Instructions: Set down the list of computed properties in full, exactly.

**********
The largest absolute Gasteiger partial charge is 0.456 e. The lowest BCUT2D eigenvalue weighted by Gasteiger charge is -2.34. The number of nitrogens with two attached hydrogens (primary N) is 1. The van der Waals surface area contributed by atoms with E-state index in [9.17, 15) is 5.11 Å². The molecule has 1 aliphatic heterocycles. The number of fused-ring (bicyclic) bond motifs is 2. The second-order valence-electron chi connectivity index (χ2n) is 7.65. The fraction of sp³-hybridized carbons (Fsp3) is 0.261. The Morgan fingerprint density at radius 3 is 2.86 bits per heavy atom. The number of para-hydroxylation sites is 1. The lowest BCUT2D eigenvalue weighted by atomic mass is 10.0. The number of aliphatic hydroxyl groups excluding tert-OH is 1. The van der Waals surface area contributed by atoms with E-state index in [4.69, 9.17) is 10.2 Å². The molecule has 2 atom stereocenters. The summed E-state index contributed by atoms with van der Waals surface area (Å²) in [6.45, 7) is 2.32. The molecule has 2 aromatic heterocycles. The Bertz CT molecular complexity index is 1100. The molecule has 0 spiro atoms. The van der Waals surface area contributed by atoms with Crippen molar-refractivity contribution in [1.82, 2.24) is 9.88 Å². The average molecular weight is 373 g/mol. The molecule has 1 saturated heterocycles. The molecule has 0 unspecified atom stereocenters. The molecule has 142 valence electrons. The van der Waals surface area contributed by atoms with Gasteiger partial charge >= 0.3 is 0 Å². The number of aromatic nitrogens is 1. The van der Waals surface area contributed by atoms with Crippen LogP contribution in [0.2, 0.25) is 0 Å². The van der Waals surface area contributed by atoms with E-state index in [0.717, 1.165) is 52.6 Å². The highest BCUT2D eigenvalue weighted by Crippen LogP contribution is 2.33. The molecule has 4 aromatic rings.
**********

The largest absolute Gasteiger partial charge is 0.456 e. The lowest BCUT2D eigenvalue weighted by Gasteiger charge is -2.34. The number of nitrogens with two attached hydrogens (primary N) is 1. The van der Waals surface area contributed by atoms with E-state index in [9.17, 15) is 5.11 Å². The molecule has 1 aliphatic heterocycles. The number of fused-ring (bicyclic) bond motifs is 2. The second-order valence-electron chi connectivity index (χ2n) is 7.65. The fraction of sp³-hybridized carbons (Fsp3) is 0.261. The Morgan fingerprint density at radius 3 is 2.86 bits per heavy atom. The number of para-hydroxylation sites is 1. The lowest BCUT2D eigenvalue weighted by atomic mass is 10.0. The number of aliphatic hydroxyl groups excluding tert-OH is 1. The van der Waals surface area contributed by atoms with E-state index in [4.69, 9.17) is 10.2 Å². The molecule has 2 atom stereocenters. The summed E-state index contributed by atoms with van der Waals surface area (Å²) in [6.45, 7) is 2.32. The molecule has 2 aromatic heterocycles. The Bertz CT molecular complexity index is 1100. The molecule has 0 spiro atoms. The van der Waals surface area contributed by atoms with Crippen molar-refractivity contribution in [1.82, 2.24) is 9.88 Å². The average molecular weight is 373 g/mol. The molecule has 1 saturated heterocycles. The molecule has 0 unspecified atom stereocenters. The molecule has 142 valence electrons. The van der Waals surface area contributed by atoms with Gasteiger partial charge >= 0.3 is 0 Å². The number of aromatic nitrogens is 1. The van der Waals surface area contributed by atoms with Crippen LogP contribution in [0.2, 0.25) is 0 Å². The van der Waals surface area contributed by atoms with E-state index in [0.717, 1.165) is 52.6 Å². The highest BCUT2D eigenvalue weighted by Crippen LogP contribution is 2.33. The molecule has 4 aromatic rings.